” not controlling the people. Nevertheless. engage in elaborate planning exercises in order to develop a cohesive and unitary strategy to deal with employee retention or. Can such companies promote good retention without developing an explicit strategy? The interviews we conducted with some Canadian plastics companies suggest that the answer is “yes. Many companies. 1999).” the term “strategy” refers to a more formalized and planned system of practices that are linked with an overall vision. Focus on results. however. particularly larger ones with fully developed HR departments.• • • • • Focus on “managing the performance contract. and this is particularly true for companies that are undergoing major changes (Withers. Tolerate “intelligent error” and experimentation. particularly companies that are too small to have a department dedicated to HR matters. or even too small to have an executive exclusively devoted to HR questions. and how people relate to one another in the workplace. Beyond this. and (iii) systems that encourage greater participation in decision-making. Similarly. Paré et al (2000) confirm a strong link between “affective commitment” and turnover intention. 2001).” 15 . “The Canadian Tire Way. Trust employees enough to delegate. Put a premium on employee involvement in new ideas and innovation. many experts within the HR literature emphasize the importance of such exercises. personal and professional development opportunities. and emphasize that good retention is best assured when companies take a strategic approach to the question. it is also clear that people are more likely to stay if the perceived workplace culture—however this is communicated—is a good “fit” with the individual’s own interests. how it treats employees. Does one need a formal retention strategy? In contrast to “culture. and other incentives are important in attracting people and keeping them happy.” Many of these companies have done an excellent job at keeping their employees without 10 See for example Felix (2000). human resources management (which often includes retention as one objective). their decision to stay with the company depends vitally on how well they fit in to the company’s way of doing business. We may also add to this list the importance of building trust around such values. a set of values and a mission (although to some extent “culture” and “strategy” are interdependent). what it expects of them. more generally. the literature strongly supports the notion that people stay with their employers if the culture of commitment is strong. and roll out particular programs or interventions with explicit reference to an overall organizing principle. Indeed. Yet it is clear that taking a strategic approach to HR management can require considerable resources. a number of our Plastics sector case studies suggest that while compensation. particularly as such commitment is built through (i) skills development opportunities.10 Indeed. orientation and attitudes (Harris and Brannick. not on who gets credit. (ii) systems that allow people to recognize their individual contributions. and may prove to be too resource-intensive for smaller companies.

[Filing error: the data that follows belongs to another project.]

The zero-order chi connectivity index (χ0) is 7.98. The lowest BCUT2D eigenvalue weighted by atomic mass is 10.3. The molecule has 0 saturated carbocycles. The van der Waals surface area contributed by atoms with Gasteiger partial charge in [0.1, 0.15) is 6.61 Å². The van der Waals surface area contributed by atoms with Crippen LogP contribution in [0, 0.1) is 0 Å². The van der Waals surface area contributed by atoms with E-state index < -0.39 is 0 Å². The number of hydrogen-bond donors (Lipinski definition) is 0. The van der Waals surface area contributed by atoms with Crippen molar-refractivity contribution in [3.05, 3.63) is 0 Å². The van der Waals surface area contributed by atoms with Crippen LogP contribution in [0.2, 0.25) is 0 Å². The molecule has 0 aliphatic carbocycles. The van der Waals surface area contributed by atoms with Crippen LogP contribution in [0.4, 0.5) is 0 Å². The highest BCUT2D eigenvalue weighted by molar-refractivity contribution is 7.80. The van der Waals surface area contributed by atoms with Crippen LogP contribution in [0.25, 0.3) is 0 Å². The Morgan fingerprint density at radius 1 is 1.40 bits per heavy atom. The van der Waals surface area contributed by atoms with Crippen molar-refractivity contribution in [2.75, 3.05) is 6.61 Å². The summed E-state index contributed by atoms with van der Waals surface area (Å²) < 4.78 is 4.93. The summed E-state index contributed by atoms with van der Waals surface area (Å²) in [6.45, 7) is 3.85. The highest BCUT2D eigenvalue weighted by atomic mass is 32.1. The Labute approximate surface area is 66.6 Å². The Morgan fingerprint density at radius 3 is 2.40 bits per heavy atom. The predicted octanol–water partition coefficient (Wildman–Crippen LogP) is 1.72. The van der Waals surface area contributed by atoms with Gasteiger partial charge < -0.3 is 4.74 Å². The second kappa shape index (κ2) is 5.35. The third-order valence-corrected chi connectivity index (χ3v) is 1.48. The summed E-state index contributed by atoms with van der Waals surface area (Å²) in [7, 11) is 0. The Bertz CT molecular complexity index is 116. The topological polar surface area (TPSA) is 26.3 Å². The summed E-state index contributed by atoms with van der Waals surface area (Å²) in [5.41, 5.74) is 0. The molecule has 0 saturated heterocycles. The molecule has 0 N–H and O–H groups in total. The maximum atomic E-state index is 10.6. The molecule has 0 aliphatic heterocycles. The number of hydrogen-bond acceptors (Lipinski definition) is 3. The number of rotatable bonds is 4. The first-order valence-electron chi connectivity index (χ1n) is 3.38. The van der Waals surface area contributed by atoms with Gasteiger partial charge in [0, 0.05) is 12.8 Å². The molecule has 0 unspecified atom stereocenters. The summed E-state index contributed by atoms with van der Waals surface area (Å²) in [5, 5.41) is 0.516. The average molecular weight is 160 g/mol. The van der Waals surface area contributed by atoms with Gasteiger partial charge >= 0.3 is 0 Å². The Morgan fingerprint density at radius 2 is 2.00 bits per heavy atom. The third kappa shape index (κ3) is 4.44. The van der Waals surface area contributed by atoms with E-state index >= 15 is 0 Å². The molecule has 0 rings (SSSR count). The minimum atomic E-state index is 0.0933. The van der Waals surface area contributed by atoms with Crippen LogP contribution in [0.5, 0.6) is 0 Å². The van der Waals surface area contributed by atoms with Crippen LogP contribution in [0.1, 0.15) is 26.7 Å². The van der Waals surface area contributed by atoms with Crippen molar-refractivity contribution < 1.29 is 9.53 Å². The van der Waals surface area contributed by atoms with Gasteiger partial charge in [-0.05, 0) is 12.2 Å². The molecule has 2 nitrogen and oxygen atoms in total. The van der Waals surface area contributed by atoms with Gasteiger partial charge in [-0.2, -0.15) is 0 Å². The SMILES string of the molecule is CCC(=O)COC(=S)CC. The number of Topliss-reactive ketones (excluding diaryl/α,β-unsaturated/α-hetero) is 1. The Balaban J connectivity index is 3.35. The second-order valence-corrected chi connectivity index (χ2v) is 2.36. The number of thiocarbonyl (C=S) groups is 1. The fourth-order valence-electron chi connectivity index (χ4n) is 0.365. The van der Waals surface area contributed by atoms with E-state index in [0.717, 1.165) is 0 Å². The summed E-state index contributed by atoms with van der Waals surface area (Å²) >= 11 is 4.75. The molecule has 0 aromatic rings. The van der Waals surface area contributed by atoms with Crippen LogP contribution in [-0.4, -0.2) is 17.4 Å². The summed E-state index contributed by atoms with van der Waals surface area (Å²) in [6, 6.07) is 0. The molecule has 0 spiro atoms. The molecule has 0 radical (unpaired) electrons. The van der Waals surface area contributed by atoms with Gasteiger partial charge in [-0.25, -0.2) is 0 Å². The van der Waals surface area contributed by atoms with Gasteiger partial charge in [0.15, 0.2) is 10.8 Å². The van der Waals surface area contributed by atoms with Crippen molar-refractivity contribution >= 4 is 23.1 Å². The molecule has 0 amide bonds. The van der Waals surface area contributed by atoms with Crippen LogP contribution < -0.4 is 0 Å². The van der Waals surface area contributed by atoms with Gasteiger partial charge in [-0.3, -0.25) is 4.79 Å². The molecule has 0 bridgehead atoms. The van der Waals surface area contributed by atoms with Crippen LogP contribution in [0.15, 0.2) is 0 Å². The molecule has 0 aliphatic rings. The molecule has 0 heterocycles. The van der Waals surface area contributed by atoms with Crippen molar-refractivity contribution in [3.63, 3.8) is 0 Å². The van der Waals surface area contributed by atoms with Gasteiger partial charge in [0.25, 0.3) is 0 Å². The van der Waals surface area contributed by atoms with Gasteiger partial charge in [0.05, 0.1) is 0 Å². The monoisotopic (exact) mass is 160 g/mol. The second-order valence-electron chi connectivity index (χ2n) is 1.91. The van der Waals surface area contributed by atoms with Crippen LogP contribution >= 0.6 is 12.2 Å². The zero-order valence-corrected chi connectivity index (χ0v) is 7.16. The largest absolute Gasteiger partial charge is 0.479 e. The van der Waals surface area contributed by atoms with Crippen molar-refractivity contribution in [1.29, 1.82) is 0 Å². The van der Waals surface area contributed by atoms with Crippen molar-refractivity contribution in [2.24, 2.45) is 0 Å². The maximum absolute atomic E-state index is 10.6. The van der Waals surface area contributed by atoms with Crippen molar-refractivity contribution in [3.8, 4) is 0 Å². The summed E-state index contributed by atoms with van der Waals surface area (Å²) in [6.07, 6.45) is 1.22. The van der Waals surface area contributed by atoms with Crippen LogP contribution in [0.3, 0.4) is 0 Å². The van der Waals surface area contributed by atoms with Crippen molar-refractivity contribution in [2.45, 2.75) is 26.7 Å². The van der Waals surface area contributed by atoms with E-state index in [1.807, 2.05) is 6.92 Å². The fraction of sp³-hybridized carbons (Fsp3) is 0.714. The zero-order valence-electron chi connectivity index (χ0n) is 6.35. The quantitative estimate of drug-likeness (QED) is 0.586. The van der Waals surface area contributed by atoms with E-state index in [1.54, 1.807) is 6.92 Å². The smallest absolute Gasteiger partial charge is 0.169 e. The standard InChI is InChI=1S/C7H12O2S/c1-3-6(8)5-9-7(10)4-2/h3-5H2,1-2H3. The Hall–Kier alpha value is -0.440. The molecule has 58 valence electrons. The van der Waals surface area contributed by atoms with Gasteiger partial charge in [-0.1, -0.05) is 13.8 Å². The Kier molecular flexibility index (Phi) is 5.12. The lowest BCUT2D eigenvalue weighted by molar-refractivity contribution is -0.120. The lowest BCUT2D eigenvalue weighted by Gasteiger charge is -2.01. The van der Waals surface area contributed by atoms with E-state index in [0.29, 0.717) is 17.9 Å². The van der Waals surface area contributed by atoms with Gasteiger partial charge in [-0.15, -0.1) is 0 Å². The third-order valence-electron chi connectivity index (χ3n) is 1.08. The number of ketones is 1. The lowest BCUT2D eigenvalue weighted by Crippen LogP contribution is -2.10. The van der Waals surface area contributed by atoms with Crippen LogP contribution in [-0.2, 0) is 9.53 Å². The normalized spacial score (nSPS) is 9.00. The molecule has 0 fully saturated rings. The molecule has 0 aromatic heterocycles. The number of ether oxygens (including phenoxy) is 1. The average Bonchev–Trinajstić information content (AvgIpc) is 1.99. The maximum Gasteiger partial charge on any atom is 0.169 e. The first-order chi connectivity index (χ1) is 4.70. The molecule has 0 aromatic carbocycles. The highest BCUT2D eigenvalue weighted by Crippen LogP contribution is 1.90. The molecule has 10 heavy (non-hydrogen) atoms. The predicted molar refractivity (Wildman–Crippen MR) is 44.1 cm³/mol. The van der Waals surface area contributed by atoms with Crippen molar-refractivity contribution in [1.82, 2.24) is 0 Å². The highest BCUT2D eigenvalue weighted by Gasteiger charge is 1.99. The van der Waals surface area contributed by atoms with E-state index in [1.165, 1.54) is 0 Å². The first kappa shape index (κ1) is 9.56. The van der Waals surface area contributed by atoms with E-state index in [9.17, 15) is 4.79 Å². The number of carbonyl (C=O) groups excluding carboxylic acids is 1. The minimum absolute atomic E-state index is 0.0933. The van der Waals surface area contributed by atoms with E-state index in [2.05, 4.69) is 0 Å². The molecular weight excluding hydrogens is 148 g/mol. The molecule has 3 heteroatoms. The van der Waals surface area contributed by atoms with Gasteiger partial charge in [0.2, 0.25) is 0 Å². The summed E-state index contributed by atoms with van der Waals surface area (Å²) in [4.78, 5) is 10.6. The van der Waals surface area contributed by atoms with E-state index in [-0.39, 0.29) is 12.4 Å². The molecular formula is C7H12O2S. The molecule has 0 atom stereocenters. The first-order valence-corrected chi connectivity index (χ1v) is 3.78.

They often evolve slowly over time. Leckie and Betcherman (1994) have provided evidence that indicates a correlation in firms between “good” workforce outcomes (reduced layoffs. and related to the above. A survey of Canadian IT professionals conducted by Paré et al (2000) demonstrated that IT specialists’ retention patterns are strongly sensitive to HR practices that provide competence development.000 employers. 2003). strategic exercise. Indeed.such formal strategies. In a survey of 1. Research has also shown that the presence of practices related to internal career development is often the best predictor of an employee's affective commitment. and even without having consciously and explicitly addressed retention as a primary issue. quit rates. What does the evidence say? Can we definitively say that certain types of HR practices or strategies contribute to good retention? The academic and research-intensive part of the HR literature offers a considerable amount of statistical evidence that there exist strong correlations between the implementations of certain types of practices and indicators of good retention such as reduced turnover. accidents and grievances) and HR strategies that emphasize employee participation and intrinsic rewards. Such 16 • • • • • . Finally. quit rates. small companies can benefit from a much closer day-to-day interaction between owners/employers and workers. with programs and policies being implemented on an ad hoc basis in response to perceived employee needs or the evolving demands of business practice. job tenure and higher employee satisfaction. Kaiser and Hawk (2001) concluded that technical training was the highest rated retention practice. and lower levels of conflict in the workplace (Wagar. it should be noted that good retention practices need not be the result of a single. and this may help to explain why they are well attuned to their employees’ needs and interests. A number of companies have simply developed good corporate and workplace practices over time simply by being attentive to their workers’ needs and conscious of the value of the contribution they have made. better business performance was observed among employers that emphasized employee responsibility for reducing costs and accountability for developing improvements (Wagar. Consider the conclusions of a number of key studies: • Comparing the incidence of different types of HR management strategies with a number of business performance indicators. In a research study of IT professionals. because of their size. 2003). The adoption of “high involvement” work practices was strongly associated with better economic performance and employee satisfaction.